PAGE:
Wednesday, April 23, 2014

Faculty Advocates: Speaking Up for Teaching and Learning

Like most Ph.D. students (especially in the humanities), most of my thoughts during the last two years of graduate school centered on one question: Will I have a job after graduation? For obvious reasons, I didn't spend much time considering the larger political realities of the academy. I basically assumed that being a college professor meant focusing on some combination of teaching, service, and research/writing. 

In many ways, I was right: Most of my job IS about teaching, and most of what I do DOES relate to student learning. But I have realized there is an important role faculty must also play: advocate. Had I become a college professor forty years ago, I doubt I would have realized this so soon. Forty years ago, most deans were former faculty, most courses were taught by full-time professors, and most curriculum decisions rested in the hands of teachers. What a difference forty years makes! 

In today's world of higher education, contingent faculty teach most classes, deans frequently have little experience in the classroom, and curriculum decisions rarely rest solely with faculty. I don't say that to belittle administrators; in fact, I've had a really positive experience with most administrators at my campus. But there is no substitute for the knowledge gained from real-world classroom experience. As this blog demonstrates, teaching is an art that changes constantly and requires a very specific set of skills and experiences. If decisions affecting our courses are taking place every day (and believe me, they are), it's incumbent upon faculty to organize, advocate, and fight back against changes that have a negative impact on student learning and academic freedom. I would put the "adjunctification" of college teaching in this category, along with the push for corporate-oriented management of college campuses.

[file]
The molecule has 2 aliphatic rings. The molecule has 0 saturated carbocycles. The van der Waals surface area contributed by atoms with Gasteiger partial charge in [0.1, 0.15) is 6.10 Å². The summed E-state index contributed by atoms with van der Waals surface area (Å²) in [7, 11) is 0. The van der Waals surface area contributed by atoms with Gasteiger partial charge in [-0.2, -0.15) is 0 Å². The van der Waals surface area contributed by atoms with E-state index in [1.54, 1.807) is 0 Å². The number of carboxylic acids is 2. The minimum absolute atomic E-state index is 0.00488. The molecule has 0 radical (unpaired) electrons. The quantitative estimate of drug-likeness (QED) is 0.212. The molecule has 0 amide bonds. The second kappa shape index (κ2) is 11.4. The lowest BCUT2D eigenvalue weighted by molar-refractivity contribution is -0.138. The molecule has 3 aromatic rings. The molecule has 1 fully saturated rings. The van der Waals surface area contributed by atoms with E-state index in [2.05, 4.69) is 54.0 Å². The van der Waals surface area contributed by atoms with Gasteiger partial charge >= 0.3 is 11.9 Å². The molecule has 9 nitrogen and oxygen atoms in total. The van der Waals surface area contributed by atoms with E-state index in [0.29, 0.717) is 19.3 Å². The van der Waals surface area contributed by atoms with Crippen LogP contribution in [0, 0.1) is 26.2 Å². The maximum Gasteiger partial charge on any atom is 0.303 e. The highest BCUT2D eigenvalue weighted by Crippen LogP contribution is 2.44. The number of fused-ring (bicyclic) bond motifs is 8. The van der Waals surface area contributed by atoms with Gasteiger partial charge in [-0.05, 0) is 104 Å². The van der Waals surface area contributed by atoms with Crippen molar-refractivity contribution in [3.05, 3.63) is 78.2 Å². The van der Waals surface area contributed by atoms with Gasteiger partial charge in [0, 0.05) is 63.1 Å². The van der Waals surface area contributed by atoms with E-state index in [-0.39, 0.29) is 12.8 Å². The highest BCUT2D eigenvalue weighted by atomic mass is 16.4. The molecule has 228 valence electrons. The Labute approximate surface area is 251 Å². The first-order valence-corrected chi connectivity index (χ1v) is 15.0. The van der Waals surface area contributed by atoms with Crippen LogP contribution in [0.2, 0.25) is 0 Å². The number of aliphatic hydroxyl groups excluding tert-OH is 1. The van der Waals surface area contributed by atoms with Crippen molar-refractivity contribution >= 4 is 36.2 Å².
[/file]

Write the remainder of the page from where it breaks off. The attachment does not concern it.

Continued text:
I'm curious: What role do you think faculty should play in advocating for shared governance, academic freedom, and power over curriculum decisions? My sense is that we're often so busy teaching that we allow major decisions to be made by full-time administrators, whose lack of teaching obligations provides ample time for attending meetings. I'm about to start reading The Fall of the Faculty, which I think will give me more insight into the role we can play in advocating for our students . . . and ourselves. 

2 comments:

  1. Great post on a pressing issue that absolutely affects our teaching. But what does this all look like? What does it mean to "advocate"? How do we "organize, advocate, and fight back against changes that have a negative impact on student learning and academic freedom"? I figure you'd be hard-pressed to find many faculty who embrace the "adjunctification" of higher ed. And yet here we are. What can we do? Are there effective models out there for concerned faculty to emulate?

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  2. Thanks for opening this conversation Blake. I share the questions of the above commenter. Please keep us updated as you continue thinking through these questions (and reading through Ginsberg)!

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